Yet such a sense of being ‘called’ to do it. Overridden by a stronger feeling that I didn’t want to be ‘on show’ (so writes the extrovert with the introvert soul).

I subsequently discovered that, unlike my experience at school, Communion classes weren’t necessary. It had all changed a bit since I was a child. Which left me feeling relieved. But also teetering.

There were just too many feelings. None of them bad. Simply those feelings that make your eyes leak because they are miraculous and precious. Which was the crux, because each time I physically imagined myself taking communion, all those glorious tears would start up and, hell (oops), how’s a gal going to get through her first communion if she’s a blubbering heap?! With everyone watching! I knew they wouldn’t be watching me at all, really, it was me battling a strange and unusual self-consciousness.

There was such solemnity in my heart around it.  I was conscious of a ‘no going back if you do’ feeling too. But the real fear I had to work through was all mine. Communion became an intensely personal moment. So intensely personal I was frozen by it.

I thought I’d run these fears past the SAP, feverishly banging out one of my questing emails.

His reply?

There. Wasn’t. One.

Writing this post over a year later, I even went back and checked. Nothing. Nada. Zip.

The SAP can be tricky like this. Most times he delivers guidance if he perceives a real struggle. But others, when he suspects God is up to something in your heart, he goes silent to let you both figure it out.

Looks like it was just me and God then.

Communion is a reminder of The Last Supper. Jesus, on the Passover, shared bread and wine with his disciples. It is recorded in the synoptic Gospels (Matthew, Mark, and Luke). Jesus gave the disciples bread, saying, “This is my body” (Matt. 26:26). Then he gave them a cup, saying, “This is my blood of the covenant” (Matt. 26:28). Luke tells us Jesus instructed his disciples to follow the pattern he gave them: “Do this in remembrance of me” (22:19). Just as Passover was intended to commemorate God’s deliverance over and over again, so was the Lord’s Supper. The meal reminds us that Christ has died, Christ has risen, and Christ will come again.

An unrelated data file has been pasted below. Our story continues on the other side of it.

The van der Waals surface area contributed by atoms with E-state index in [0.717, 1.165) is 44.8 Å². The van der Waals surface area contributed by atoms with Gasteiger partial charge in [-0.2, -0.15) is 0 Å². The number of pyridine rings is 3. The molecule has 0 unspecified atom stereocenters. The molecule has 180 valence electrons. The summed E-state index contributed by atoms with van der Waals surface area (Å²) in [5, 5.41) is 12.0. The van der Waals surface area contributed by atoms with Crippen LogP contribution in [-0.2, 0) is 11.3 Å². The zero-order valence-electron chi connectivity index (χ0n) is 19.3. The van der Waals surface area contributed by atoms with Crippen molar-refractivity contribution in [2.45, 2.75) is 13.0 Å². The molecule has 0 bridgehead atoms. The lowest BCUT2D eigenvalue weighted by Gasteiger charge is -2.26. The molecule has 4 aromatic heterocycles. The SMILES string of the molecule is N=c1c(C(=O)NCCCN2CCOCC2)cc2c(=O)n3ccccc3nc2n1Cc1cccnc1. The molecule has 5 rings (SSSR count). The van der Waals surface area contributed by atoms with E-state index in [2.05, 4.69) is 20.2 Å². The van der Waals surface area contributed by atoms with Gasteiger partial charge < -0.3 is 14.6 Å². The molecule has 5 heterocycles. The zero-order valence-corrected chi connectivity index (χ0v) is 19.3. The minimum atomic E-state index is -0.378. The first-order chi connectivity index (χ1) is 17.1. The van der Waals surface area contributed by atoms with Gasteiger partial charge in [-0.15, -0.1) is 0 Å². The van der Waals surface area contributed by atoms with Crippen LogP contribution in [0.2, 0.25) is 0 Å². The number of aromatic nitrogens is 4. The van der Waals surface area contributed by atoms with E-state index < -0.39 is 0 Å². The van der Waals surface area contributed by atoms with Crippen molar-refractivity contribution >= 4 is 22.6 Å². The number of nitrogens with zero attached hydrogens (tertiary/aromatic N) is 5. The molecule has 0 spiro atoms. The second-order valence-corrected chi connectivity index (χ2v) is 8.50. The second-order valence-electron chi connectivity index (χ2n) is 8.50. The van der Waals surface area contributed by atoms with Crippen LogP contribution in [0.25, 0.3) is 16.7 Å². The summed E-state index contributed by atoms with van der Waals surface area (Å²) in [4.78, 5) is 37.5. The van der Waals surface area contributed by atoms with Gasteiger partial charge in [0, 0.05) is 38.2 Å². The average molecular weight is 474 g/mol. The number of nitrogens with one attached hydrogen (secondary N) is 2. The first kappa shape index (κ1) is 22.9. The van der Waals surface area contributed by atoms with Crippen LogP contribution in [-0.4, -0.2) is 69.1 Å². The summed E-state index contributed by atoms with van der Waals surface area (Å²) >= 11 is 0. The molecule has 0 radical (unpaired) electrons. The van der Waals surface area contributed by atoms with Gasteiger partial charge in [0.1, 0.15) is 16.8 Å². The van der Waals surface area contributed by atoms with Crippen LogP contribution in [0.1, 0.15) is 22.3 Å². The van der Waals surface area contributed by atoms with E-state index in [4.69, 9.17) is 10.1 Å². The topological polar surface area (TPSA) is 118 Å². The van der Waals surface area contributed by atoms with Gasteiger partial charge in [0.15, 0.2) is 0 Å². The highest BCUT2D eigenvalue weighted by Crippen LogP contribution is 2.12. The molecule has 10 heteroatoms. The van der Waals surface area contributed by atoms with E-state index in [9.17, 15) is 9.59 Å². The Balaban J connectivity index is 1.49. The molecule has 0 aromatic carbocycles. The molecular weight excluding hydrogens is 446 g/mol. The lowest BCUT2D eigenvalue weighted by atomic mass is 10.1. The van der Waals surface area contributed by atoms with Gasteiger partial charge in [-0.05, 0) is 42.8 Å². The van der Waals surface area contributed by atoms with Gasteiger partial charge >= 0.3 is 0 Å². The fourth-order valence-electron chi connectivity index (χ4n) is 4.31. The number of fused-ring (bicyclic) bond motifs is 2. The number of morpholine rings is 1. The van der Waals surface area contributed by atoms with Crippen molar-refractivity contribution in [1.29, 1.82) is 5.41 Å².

The SAP says he prays that God keeps him out the way to allow God to do the work. As I mentally shied away from walking to the front of a church to accept wine and wafer, and with the SAP leaving me with only prayer and reflection, God was working in other mysterious ways.

The next Communion, at a busier 10am service, the Connections pastor announced, “they were doing something new this week.” No-one was required to walk up to the front. Instead the bread and grape juice was served along the rows. Still solemn, still important. But, for me, without an individual spotlight, a gentler easing into a ritual that I had been too overwhelmed to contemplate prior.

So, have I managed to walk up the front and take Communion from another?


The first, hours away from home, visiting a new church on Easter Sunday. On that day, of all days, how could I ignore the call to communion? I gave myself a stern talking to, put my heart in my eyes and my hands out to a stranger. And that’s when I truly understood it.

The Lord’s Supper is an invitation: to identify with Christ’s death and resurrection in the power of the Spirit. And we come to the table together, to have communion with Christ and with one another. I could not do this in isolation, as a private act. Communion signifies unity. It demanded more of me. To cease sitting apart and observing. To participate. To be vulnerable.

I bless whomever made that initial internal church decision to try ‘communion by rows’, I really do. Otherwise I may well be typing this having only ever observed communion distantly.

But stepping up, stepping out, stepping in? That has been the greatest part of communion for me. It reminds me that while I can still sit in a row and accept the communion bread and wine as it passes in front of me, there is something in the action of being upstanding. Looking another directly in the eye as they offer you bread and wine, you accept their service, their blessing, the Lord’s grace. There is intimacy there, a closeness that echoes the relationship God seeks with us:

“I found it at the eternal and material core of Christianity: body, blood, bread, wine poured out freely, shared by all. I discovered a religion rooted in the most ordinary yet subversive practice: a dinner table where everyone is welcome, where the poor, the despised and the outcasts are honoured.’ – Sara Miles, Take This Bread.